Live Aid: 20 Years Ago Today appears in an aspect ratio of 1.33:1 on this single-sided, double-layered DVD; due to those dimensions, the image has not been enhanced for 16X9 televisions. Given the source material, I expected some problems to occur. Those issues did pop up, but I felt pleased with the results anyway.
Since Live Aid took place on two continents under a mix of lighting conditions, a great deal of variety was observed in this set. If I were to account for every change that I saw, it’d take a tremendous amount of space, much more than it’d deserve. Instead, I’ll cover my general impressions of the image and relate a few notable exceptions/specifics.
Sharpness was quite erratic but mostly good. Not surprisingly, the wider the shots went, the softer they became. Most close-ups appeared pretty concise and distinctive. However, quite a lot of the show came across as fuzzy and ill-defined. These concerns crept into the picture with moderate frequency, but they didn’t dominate, and I felt generally pleased with the clarity of the performances. Note that some of the softness resulted from the program’s “on the fly” production; many unclear shots stemmed from iffy focus.
To my surprise, no real issues with jagged edges or shimmering occurred. Those problems often mar concert presentations, but they were very minor here. Haloes seemed pretty prominent much of the time, though. They were apparent during much of the program.
Source flaws weren’t much of an issue, with one major exception: rolling bars. These showed up during a lot of the Wembley shots but didn’t pop up for the JFK elements. The rolling bars were apparent through much of Wembley, and they became more prominent as the day progressed. I’m sure these were an unavoidable artifact of the source material, so I don’t think anything could be done about them. Nonetheless, they do create some definite distractions.
As with everything else, colors varied. Usually the daylight shots presented the brightest, most vibrant tones, though those weren’t perfect rules. The nighttime elements from JFK often looked quite dynamic, while a few of that show’s day shots were somewhat flat. The nighttime bits from Wembley consistently looked runny, though, with hues that were too heavy.
For both shows, blacks came across as pretty solid. The dark tones remained nicely deep and dense throughout the day, and the occasional low-light elements offered good delineation. Not a lot of those elements occurred, and most of them connected to colored lighting, which meant the quality of the hues was the most important factor. In any case, no significant issues marred either blacks or shadows. Today offered an erratic picture with a number of notable flaws, but it seemed satisfactory for a nearly-20-year videotaped program.
As with all music DVDs that don’t star Britney Spears, I care more about the audio than the visuals. Live Aid: 20 Years Ago Today came decked out with two separate multi-channel mixes. We got a Dolby Digital 5.1 soundtrack along with a DTS 5.1 mix. The pair seemed identical, as I noticed no reliable elements to distinguish one from the other.
That didn’t mean that the two provided totally consistent audio, as they varied somewhat from act to act. The soundfield mostly remained the same throughout the day, though. The front spectrum definitely dominated the presentation. The surrounds offered crowd noise and general reinforcement of the music, but no distinctive unique elements popped up in the rear.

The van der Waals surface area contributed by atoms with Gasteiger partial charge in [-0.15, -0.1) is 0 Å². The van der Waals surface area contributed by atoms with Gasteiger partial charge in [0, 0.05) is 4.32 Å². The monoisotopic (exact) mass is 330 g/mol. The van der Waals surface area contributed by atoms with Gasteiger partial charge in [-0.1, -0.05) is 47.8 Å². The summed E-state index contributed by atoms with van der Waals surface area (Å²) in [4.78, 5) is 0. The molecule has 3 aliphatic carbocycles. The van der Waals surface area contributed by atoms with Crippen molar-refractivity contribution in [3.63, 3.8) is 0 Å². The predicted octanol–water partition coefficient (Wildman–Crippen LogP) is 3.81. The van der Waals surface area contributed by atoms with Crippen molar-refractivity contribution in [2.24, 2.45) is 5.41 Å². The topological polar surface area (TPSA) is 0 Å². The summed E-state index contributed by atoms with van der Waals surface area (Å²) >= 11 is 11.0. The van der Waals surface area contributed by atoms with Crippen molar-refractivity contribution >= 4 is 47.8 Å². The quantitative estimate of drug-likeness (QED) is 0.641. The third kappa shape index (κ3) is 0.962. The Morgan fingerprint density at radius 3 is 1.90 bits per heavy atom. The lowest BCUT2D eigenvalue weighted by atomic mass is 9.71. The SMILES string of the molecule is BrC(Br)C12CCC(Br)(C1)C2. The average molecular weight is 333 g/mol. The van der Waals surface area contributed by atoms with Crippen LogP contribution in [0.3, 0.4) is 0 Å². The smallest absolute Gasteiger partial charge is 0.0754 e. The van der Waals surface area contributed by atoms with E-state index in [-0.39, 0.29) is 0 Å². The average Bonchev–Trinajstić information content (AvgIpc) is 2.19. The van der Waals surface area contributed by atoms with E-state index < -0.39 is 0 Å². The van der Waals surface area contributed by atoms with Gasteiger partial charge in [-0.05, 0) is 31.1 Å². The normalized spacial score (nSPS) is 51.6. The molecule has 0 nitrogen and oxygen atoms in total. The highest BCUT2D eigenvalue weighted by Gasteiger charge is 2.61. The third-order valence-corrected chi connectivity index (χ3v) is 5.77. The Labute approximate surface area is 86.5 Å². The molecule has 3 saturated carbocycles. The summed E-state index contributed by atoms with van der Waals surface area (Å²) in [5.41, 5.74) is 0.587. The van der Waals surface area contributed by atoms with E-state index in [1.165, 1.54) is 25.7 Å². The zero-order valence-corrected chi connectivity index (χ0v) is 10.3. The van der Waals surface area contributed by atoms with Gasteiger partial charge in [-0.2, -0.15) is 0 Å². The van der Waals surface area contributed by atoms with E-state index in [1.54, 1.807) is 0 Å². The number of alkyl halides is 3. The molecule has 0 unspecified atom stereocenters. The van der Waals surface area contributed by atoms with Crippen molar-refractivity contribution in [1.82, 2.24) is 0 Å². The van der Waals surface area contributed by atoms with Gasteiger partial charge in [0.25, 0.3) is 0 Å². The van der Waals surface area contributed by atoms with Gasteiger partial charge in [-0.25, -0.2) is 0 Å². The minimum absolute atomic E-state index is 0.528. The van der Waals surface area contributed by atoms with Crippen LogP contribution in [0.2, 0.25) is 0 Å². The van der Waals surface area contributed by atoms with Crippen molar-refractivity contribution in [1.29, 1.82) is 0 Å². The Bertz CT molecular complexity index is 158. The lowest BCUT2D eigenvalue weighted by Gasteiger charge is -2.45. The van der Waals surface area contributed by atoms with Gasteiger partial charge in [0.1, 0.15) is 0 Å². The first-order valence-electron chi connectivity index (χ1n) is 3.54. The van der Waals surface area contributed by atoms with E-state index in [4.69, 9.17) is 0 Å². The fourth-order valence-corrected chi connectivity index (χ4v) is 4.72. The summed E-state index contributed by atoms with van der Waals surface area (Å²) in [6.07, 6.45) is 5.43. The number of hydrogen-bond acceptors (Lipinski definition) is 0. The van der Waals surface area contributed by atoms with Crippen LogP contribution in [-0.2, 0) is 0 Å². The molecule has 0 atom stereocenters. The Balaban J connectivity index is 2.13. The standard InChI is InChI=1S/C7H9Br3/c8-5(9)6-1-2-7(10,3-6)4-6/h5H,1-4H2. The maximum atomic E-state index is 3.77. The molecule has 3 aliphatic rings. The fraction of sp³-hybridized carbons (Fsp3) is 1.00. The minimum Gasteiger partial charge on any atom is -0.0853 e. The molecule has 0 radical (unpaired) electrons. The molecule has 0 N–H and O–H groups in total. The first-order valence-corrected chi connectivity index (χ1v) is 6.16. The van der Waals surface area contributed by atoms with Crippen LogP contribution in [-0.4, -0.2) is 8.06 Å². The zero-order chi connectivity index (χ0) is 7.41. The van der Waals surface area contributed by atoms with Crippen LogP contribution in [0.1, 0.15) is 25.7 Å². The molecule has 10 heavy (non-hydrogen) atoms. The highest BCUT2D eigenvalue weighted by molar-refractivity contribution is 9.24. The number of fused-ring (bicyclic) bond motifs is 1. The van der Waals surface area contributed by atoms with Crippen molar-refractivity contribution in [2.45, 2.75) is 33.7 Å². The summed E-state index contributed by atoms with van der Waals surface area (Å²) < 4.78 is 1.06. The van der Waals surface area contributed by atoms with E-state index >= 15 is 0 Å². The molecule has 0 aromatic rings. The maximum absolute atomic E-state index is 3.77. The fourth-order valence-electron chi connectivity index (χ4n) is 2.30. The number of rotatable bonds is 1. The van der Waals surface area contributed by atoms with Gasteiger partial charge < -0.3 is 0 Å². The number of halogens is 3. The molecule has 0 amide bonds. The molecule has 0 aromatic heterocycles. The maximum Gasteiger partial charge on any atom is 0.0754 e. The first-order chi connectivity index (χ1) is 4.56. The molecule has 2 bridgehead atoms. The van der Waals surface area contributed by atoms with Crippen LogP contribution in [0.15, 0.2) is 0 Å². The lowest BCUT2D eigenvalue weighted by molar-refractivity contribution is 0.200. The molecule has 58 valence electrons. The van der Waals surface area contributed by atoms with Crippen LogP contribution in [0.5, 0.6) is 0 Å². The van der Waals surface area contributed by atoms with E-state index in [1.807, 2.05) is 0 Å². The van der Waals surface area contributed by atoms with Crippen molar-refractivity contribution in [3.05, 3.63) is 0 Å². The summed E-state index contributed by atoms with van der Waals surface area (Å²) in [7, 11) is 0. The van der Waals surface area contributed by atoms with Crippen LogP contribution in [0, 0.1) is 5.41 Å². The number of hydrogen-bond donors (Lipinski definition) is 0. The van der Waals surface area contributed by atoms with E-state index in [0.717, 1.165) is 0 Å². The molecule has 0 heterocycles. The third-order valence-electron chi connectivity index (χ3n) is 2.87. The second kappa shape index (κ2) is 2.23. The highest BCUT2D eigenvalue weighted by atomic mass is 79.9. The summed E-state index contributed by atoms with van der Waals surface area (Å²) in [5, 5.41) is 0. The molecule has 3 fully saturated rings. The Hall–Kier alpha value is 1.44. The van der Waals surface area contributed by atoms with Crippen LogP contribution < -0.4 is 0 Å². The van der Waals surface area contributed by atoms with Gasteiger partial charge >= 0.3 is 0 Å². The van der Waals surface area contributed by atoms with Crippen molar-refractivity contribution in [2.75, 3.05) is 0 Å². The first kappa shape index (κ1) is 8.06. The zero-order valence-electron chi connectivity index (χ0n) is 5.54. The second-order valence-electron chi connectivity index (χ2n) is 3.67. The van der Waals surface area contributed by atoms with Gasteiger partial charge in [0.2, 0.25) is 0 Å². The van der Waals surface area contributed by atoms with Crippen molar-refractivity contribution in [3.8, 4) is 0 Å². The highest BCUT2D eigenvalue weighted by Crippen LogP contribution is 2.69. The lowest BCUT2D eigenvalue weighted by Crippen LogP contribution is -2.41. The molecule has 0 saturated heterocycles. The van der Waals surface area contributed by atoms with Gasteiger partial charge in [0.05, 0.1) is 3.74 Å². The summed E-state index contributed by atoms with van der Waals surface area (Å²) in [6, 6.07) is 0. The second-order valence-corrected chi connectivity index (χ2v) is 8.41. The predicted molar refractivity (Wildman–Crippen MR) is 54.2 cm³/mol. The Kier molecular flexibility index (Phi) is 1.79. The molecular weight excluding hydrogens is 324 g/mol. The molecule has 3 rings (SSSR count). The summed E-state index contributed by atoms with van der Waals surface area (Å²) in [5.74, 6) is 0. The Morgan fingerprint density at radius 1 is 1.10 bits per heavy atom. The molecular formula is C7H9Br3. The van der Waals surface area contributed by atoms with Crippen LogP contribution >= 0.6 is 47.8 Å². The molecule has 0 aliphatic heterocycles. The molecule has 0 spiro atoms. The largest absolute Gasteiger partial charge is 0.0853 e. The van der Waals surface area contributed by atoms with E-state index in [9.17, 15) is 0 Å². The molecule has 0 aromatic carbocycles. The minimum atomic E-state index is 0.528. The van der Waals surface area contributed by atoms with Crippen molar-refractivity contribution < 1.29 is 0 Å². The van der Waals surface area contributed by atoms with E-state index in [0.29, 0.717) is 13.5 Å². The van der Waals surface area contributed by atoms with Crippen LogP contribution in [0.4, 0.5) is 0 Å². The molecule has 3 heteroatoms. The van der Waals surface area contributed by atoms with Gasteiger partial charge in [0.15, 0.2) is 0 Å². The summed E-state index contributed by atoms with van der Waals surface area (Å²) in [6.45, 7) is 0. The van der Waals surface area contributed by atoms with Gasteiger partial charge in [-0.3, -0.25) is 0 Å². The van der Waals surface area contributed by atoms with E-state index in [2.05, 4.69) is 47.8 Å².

In the front, stereo separation usually worked well. As I noted, matters became erratic, and a few songs veered toward glorified mono status. Nonetheless, the music normally spread out the instruments smoothly and put them in the appropriate places. Some illogical delineation occasionally created slight distractions, such as when we’d see singers on the left and hear them from the right, but those instances popped up infrequently. Usually the elements spread neatly and landed in the right spots.
Audio quality was inconsistent, but most of the music sounded pretty good. The worst parts came from some Wembley songs, which displayed noticeable distortion. This crept into the presentation during Dire Straits’ set and became particularly rough as Queen played. The distortion wasn’t overwhelming, and it didn’t interfere with most of the show, but the problems occasionally distracted.
Except for these infrequent flaws, the quality was usually solid. Vocals mostly sounded warm and natural. Other than the already-mentioned distortion, no flaws crept in, and I heard no edginess for the singing. The tracks occasionally became a bit reedy and thin, as bass response wasn’t as good as I would have liked. Low-end usually seemed satisfying, and at times the music showed very nice bass. Still, it could have been a bit warmer, and the highs sometimes were a little lackluster.
Given the nature of the shows, however, I can’t feel too upset with the mix of minor problems. Live Aid was a massive production and the various technical issues clearly caused some concerns. Mostly the music sounded more than acceptably clear and distinctive, so I felt satisfied with the audio.
No supplements appear in this set. Actually, we get a listing of the DVD’s contents and documentation of what the four-disc set includes, but the 52-minute program is really the only attraction.
Too bad it’s not much of an attraction. As a diversion, Live Aid: 20 Years Ago Today offers mild entertainment and wouldn’t be a bad way to pass the time if you found it flipping channels. However, it’s an unsatisfying way to experience the music of Live Aid since we hear so little of it. 52 minutes of mostly snippets from a 16-hour event doesn’t do much more than frustrate. If you want Live Aid entertainment, stick with the four-DVD set and avoid this pointless compilation.